Now with me at that age it was usually a nonissue, as I would rather go off and come back later and watch the Weird Science television program. TV news was too much like those films of earnest education value we got in school. Likewise, Mike, the brother closest to my age, was told to go to the boys' room and occupy himself with homework or playing WNOE or one of those FM stations he discovered.
As for my three oldest sibs, they were allowed to watch, even as the story became more sordid. Unfortunately for that strategy, these older siblings were quick to impart their knowledge to the others. Now our response was "Ewww! Yuck!", as children are wont to say. And we felt slightly disfranchised. Nowadays I avoid televised news if I can. Seeing it in print, especially the Times-Picyaune, is my preference.
Now at that time the Times-Picyaune used the catch-all term crime against nature, which I assumed could include picking flowers in the park or something. Believe me, I was mindful not to pick the flowers; even the Indian paintbrushes or railroad daisies that grew in City Park almost randomly.
Okay, my long intro aside, what should be covered in the televised or print news? As some old slogan had it, "All the news that's fit to print." Which was easily satirized as "All the news we can fit, we print." Children are naturally disposed to sarcasm. Blame it on television or video games, if it makes you happy.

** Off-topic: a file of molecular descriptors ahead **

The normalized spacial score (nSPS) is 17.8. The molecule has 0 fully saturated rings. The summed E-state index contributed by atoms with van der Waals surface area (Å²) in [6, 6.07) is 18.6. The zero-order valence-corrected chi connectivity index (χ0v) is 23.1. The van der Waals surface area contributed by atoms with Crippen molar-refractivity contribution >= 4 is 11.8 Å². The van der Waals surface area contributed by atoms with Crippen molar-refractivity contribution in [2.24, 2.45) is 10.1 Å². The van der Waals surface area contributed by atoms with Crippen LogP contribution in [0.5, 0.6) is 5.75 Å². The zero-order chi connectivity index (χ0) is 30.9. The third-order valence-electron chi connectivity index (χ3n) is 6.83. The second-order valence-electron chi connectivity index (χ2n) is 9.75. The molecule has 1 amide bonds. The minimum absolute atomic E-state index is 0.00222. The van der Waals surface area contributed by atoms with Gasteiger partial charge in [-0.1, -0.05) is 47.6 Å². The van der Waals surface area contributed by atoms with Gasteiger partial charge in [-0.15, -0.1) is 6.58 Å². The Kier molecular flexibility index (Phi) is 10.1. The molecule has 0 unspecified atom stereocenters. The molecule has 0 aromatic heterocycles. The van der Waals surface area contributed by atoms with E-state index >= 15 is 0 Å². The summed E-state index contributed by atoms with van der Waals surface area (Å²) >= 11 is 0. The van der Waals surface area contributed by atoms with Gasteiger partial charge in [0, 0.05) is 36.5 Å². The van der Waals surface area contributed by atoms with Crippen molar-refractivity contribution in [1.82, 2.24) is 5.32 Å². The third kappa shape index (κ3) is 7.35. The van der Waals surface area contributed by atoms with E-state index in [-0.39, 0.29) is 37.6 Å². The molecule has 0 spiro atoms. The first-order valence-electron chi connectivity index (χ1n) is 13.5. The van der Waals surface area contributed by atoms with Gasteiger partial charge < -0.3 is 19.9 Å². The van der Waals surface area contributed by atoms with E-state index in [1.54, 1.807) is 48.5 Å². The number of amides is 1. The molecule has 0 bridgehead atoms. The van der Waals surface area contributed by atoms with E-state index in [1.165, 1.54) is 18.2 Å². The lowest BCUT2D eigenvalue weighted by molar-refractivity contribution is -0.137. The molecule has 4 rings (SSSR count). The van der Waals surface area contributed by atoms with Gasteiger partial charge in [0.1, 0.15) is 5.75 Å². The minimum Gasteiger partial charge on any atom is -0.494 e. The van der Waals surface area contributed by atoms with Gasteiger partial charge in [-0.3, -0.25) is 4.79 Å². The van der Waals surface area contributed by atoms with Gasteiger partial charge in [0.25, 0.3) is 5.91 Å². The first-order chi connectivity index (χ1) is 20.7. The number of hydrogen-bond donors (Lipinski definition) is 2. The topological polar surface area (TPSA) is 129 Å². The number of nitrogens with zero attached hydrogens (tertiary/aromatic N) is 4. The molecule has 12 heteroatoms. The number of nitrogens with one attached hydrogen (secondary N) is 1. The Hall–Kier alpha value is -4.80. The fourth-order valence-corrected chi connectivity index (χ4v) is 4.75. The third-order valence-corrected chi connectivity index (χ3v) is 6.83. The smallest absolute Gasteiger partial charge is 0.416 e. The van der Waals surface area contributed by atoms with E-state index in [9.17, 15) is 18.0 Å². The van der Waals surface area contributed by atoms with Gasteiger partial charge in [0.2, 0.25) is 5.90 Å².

Then there's excessively graphic violence. Recently, Atlantic online had a picture from the Iraq war that I found to be stomach-churning. My thought was that this was too much information, especially before my bagel and coffee! I know the writer was trying to make a point; but goddam......
It was too graphic for me.
With news coverage or pictures the writer or illustrator should always keep her or his mind on the prize (the story), and not given into the cheap frisson of sensationalism. News is not keeping up with the Kardashians or other filler beloved by the gossip publications.
Also, they should keep in mind their likely audience. My fictional characters Al Gautreaux and Missy Chauvin would never go in for the cheap coverage that is too much for kids or dotty old professors even though New Orleans local news has plenty of scope for that!